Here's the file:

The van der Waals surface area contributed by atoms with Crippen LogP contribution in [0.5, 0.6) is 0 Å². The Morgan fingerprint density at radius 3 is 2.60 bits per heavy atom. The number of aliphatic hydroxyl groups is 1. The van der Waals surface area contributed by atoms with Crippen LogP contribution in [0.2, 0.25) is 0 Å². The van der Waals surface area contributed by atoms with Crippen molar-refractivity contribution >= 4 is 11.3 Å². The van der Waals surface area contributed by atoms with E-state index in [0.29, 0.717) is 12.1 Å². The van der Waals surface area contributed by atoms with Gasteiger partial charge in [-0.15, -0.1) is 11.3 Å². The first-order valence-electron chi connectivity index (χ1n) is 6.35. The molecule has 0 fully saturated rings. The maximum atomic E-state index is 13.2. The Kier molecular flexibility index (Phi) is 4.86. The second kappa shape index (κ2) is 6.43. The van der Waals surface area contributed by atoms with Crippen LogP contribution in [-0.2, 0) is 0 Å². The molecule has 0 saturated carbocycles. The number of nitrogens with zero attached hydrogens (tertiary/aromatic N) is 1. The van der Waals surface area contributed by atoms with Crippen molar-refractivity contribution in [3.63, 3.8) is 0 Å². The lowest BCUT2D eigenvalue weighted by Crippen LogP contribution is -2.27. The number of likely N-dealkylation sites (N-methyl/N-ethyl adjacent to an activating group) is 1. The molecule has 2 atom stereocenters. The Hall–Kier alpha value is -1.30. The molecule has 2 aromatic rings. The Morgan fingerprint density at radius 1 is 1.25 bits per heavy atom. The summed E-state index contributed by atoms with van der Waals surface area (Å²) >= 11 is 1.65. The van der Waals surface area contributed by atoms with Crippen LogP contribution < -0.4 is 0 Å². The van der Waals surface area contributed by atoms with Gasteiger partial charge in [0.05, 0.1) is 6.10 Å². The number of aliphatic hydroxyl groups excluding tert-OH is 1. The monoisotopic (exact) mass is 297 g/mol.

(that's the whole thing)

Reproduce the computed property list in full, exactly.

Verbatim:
The van der Waals surface area contributed by atoms with Crippen LogP contribution in [0.5, 0.6) is 0 Å². The Morgan fingerprint density at radius 3 is 2.60 bits per heavy atom. The number of aliphatic hydroxyl groups is 1. The van der Waals surface area contributed by atoms with Crippen LogP contribution in [0.2, 0.25) is 0 Å². The van der Waals surface area contributed by atoms with Crippen molar-refractivity contribution >= 4 is 11.3 Å². The van der Waals surface area contributed by atoms with E-state index in [0.29, 0.717) is 12.1 Å². The van der Waals surface area contributed by atoms with Gasteiger partial charge in [-0.15, -0.1) is 11.3 Å². The first-order valence-electron chi connectivity index (χ1n) is 6.35. The molecule has 0 fully saturated rings. The maximum atomic E-state index is 13.2. The Kier molecular flexibility index (Phi) is 4.86. The second kappa shape index (κ2) is 6.43. The van der Waals surface area contributed by atoms with Crippen LogP contribution in [-0.2, 0) is 0 Å². The molecule has 0 saturated carbocycles. The number of nitrogens with zero attached hydrogens (tertiary/aromatic N) is 1. The van der Waals surface area contributed by atoms with Crippen molar-refractivity contribution in [3.63, 3.8) is 0 Å². The lowest BCUT2D eigenvalue weighted by Crippen LogP contribution is -2.27. The number of likely N-dealkylation sites (N-methyl/N-ethyl adjacent to an activating group) is 1. The molecule has 2 atom stereocenters. The Hall–Kier alpha value is -1.30. The molecule has 2 aromatic rings. The Morgan fingerprint density at radius 1 is 1.25 bits per heavy atom. The summed E-state index contributed by atoms with van der Waals surface area (Å²) >= 11 is 1.65. The van der Waals surface area contributed by atoms with Crippen LogP contribution < -0.4 is 0 Å². The van der Waals surface area contributed by atoms with Gasteiger partial charge in [0.05, 0.1) is 6.10 Å². The number of aliphatic hydroxyl groups excluding tert-OH is 1. The monoisotopic (exact) mass is 297 g/mol.